Human beings are composed of many layers, created by life experiences. Our “human layers” can be likened to the layers of surface built up on the walls in an old home. Some layers covered and hidden, some revealed through wear, age, and time. I strive to show these “human layers” through my glazing palette. The use of heavy, cracking slip conveying a guarded layer, covering an area that was once beautiful or adorned. The two contrasting elements allow the viewer to question whether the piece is being covered or revealed; if layers are being accumulated or shed.
In May of 2014, my sister, Denise, tragically and unexpectedly passed away. For years after her death, I was consumed with grief. I found it difficult to find happiness and connect with others. During the first few months, nothing made sense. I didn’t understand how to cope with the sorrow, anger, and fear that I felt. Stuck in the grieving process, I did the only thing that made sense to me- make work. Working in clay has always been the one constant that brings me peace and gives me a sense of purpose. As I worked, I subconsciously started processing the feelings that I had about her death. This body of work I call the “Layers Series”.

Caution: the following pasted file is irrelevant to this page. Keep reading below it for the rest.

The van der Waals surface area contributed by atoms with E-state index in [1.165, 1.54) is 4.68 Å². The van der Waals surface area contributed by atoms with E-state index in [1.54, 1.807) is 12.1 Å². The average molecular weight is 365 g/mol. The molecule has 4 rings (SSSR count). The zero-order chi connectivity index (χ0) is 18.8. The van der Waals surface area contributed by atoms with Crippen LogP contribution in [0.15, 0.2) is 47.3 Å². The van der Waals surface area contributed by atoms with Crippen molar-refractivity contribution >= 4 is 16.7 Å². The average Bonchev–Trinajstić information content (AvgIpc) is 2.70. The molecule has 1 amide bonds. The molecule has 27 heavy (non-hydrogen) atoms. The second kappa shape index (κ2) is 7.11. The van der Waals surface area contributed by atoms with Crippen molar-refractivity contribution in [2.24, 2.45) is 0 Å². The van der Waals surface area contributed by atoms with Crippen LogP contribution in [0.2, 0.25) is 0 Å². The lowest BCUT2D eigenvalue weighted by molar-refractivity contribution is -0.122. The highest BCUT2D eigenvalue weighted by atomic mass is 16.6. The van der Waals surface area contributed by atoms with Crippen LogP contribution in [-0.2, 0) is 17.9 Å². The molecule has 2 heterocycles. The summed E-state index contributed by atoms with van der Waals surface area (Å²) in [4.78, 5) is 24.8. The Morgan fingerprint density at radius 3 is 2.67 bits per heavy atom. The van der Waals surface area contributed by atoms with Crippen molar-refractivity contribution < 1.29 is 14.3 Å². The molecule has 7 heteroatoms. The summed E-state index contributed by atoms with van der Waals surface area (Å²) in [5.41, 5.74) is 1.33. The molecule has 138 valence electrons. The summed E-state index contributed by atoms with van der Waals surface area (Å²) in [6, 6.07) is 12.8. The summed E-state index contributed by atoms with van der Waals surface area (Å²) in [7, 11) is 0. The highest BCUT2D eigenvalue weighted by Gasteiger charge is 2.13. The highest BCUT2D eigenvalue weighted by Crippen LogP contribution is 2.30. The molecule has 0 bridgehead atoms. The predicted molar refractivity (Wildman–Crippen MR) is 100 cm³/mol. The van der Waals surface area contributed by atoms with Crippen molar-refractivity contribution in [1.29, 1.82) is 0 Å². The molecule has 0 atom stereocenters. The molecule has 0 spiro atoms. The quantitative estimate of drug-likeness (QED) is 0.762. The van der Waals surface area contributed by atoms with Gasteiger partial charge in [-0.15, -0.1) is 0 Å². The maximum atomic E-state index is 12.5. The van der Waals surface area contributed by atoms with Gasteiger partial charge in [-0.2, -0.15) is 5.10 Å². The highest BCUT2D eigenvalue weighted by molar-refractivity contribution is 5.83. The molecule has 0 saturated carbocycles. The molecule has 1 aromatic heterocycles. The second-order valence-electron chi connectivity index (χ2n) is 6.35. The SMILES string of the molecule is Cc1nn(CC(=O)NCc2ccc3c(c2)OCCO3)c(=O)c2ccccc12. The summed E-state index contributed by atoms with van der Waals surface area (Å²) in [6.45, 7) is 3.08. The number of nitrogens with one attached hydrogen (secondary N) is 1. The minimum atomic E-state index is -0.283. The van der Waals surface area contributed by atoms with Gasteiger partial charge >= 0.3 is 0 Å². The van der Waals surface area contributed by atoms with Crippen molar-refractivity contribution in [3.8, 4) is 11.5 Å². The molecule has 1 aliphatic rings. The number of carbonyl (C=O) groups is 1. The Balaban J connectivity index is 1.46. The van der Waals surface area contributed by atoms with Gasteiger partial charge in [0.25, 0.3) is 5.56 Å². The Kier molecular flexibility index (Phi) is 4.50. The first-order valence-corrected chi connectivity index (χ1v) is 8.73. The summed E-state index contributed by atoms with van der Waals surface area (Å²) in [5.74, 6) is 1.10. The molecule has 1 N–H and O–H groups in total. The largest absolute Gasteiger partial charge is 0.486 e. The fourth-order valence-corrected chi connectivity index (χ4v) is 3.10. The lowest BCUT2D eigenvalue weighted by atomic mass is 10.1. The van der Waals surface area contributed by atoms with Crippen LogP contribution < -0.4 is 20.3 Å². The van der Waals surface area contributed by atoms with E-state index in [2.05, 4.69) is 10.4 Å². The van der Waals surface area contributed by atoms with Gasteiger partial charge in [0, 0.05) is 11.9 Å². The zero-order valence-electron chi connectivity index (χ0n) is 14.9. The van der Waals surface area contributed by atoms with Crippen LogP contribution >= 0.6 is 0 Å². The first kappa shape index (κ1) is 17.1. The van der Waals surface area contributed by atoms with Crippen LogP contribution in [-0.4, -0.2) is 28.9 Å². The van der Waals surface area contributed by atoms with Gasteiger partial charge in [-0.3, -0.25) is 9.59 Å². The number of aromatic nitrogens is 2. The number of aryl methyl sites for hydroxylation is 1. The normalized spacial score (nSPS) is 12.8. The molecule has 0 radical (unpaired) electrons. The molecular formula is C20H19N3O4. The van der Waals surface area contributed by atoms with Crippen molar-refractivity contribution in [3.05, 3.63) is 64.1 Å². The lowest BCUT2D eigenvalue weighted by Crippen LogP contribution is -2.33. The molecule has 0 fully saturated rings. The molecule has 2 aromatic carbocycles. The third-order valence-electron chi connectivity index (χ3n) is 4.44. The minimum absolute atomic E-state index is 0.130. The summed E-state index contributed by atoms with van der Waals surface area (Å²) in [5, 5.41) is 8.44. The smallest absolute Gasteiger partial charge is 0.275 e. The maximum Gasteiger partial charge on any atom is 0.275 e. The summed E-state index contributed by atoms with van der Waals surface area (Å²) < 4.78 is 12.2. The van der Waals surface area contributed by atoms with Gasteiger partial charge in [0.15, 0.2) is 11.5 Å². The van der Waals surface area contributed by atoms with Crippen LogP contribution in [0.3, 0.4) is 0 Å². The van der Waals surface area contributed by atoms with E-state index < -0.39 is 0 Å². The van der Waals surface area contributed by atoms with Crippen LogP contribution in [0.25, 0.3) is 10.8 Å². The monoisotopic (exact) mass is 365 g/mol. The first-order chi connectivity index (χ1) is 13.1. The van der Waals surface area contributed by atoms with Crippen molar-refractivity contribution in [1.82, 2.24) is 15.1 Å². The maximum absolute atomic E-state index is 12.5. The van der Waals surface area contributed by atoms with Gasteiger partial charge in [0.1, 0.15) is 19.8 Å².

Jessica Wilson, MFA-Ceramics, Rhode Island School of Design; BFA- Crafts with a Concentration in Ceramics, The University of the Arts. Jessica Wilson was born and raised in New Jersey. Jessica spent many years in her early career as a studio technician, working at The Penland School for Crafts, The Brambleton Center, The Long Beach Island Foundation of Arts and Main Line Arts Center. She completed residencies at both Odyssey Center for Ceramic Arts and St. Petersburg Clay Company. Jessica worked as an Adjunct Instructor of Ceramics at The State College of Florida and Eckerd College’s Program for Experienced Learners before being awarded her first full-time teaching position at Western New Mexico University located in Silver City, N.M, where she taught for four years. She is currently Associate Professor of Ceramics at Tennessee Technological University, teaching at the satellite campus- The Appalachian Center for Craft. She maintains an active studio practice and exhibits her work nationally. Her work explores the aspect of layers through time as we grow and develop in life, exploring to show these “human layers” through her glazing palette composed of pattern, incising and relief.